Book VIII. Thousands, Sahassa Vagga

VIII. 10. The Monk and the Thieves Text: N ii. 254-255.01

111. Though one should live a hundred years...

This religious instruction was given by the Teacher while he was in residence at Jetavana with reference to the Elder Khāṇu Koṇḍañña. {2.254}

This Elder, it appears, obtained a Formula of Meditation from the Teacher, and while residing in the forest attained Arahatship. Desiring to inform the Teacher of his attainment, he set out to return from the forest. Growing tired by the way, he left the road, seated himself on a flat stone, and entered into a state of trance. Now at that time a band of five hundred thieves plundered a village, packed up their spoils in sacks of sizes proportioned to the strength of their several members, placed the sacks on their heads, and carried them for a long distance. Becoming weary, they said to themselves, “We have come a long distance; let us rest on the top of this flat rock.” So saying, they left the road, went to the rock, and mistook the Elder for the stump of a tree. One of the thieves placed his sack on the Elder’s head, and another placed his sack near his body. One after another, the five hundred thieves set their sacks in a circle about him and then lay down and went to sleep.

At dawn they woke up and took their sacks. Seeing the Elder, and thinking he was an evil spirit, they started to run away. The Elder said to them, “Lay disciples, have no fear; I am a monk.” Thereupon they prostrated themselves before his feet and begged his pardon, saying, “Pardon us, Reverend Sir; we mistook you for the stump of a tree.” The ringleader of the thieves said, “I intend to become a monk under the Elder.” {2.255} The rest said, “We also will become monks.” And with one accord all of the thieves requested the Elder to make monks of them. The Elder made monks of them [29.247] all, just as did the novice Saṁkicca. From that time forward he went by the name of Stump Koṇḍañña, Khāṇu Koṇḍañña.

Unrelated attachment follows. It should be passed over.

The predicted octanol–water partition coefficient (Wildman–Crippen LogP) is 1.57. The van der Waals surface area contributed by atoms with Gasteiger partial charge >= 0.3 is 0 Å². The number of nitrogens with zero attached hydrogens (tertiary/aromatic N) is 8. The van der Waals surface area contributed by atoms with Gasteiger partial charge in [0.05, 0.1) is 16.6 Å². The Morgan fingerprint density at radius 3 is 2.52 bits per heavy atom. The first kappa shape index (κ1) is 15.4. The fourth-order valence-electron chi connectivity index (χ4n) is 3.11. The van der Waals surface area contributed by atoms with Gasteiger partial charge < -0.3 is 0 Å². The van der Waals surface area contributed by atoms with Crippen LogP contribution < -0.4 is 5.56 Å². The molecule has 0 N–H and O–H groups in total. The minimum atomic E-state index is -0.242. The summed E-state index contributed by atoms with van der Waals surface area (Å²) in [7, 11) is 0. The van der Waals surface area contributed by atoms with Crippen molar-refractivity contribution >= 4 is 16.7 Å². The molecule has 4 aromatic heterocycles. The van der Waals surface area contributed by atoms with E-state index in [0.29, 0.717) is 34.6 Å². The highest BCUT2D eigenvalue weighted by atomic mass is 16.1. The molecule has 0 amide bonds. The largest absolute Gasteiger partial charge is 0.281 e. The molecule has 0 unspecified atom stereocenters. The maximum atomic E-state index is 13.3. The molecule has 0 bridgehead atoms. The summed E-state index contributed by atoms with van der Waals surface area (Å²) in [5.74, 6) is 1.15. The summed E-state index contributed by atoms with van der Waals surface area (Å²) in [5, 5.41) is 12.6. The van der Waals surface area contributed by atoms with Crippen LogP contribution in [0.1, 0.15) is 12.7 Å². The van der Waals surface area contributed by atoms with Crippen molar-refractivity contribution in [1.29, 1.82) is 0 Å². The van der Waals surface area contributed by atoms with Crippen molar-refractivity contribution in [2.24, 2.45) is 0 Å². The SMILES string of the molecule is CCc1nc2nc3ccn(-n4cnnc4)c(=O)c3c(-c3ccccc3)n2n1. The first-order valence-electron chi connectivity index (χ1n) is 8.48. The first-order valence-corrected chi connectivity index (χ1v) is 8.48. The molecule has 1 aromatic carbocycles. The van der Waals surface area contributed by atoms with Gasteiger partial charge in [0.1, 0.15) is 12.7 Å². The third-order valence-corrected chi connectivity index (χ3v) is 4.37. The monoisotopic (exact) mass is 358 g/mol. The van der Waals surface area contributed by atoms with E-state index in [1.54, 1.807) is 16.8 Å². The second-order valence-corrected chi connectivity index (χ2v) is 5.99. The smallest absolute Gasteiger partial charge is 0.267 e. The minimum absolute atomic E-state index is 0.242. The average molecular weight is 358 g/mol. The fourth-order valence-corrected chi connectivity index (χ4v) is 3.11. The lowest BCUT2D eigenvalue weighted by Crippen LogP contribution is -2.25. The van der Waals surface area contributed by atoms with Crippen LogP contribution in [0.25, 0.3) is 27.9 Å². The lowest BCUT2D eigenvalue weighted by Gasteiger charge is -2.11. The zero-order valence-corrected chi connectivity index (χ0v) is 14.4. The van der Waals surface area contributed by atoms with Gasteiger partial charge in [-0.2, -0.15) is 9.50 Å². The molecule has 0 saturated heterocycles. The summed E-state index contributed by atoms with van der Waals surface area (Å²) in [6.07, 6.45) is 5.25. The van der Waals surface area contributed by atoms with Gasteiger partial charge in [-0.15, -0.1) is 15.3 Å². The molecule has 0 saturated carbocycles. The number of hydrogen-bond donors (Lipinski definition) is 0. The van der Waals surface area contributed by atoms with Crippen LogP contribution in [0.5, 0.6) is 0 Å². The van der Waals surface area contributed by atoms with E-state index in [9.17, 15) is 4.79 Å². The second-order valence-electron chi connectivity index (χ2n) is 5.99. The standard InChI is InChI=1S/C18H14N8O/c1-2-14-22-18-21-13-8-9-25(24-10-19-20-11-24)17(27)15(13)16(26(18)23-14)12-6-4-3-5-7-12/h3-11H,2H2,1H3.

Accompanied by those monks, he went to the Teacher. When the Teacher asked him, “Koṇḍañña, you have obtained pupils?” he told him what had happened. The Teacher asked, “Monks, is this true?” “Yes, Reverend Sir; we never saw such an exhibition of magical power before and therefore we have become monks.” The Teacher replied, “Monks, it were better for you to live but a single day in the exercise of the wisdom you have just acquired than to live for a hundred years committing such acts of foolishness.” And joining the connection and instructing them in the Law, he pronounced the following Stanza,

111. Though one should live a hundred years, unwise, not meditating,
Yet were it better to live a single day possessed of wisdom, in meditation.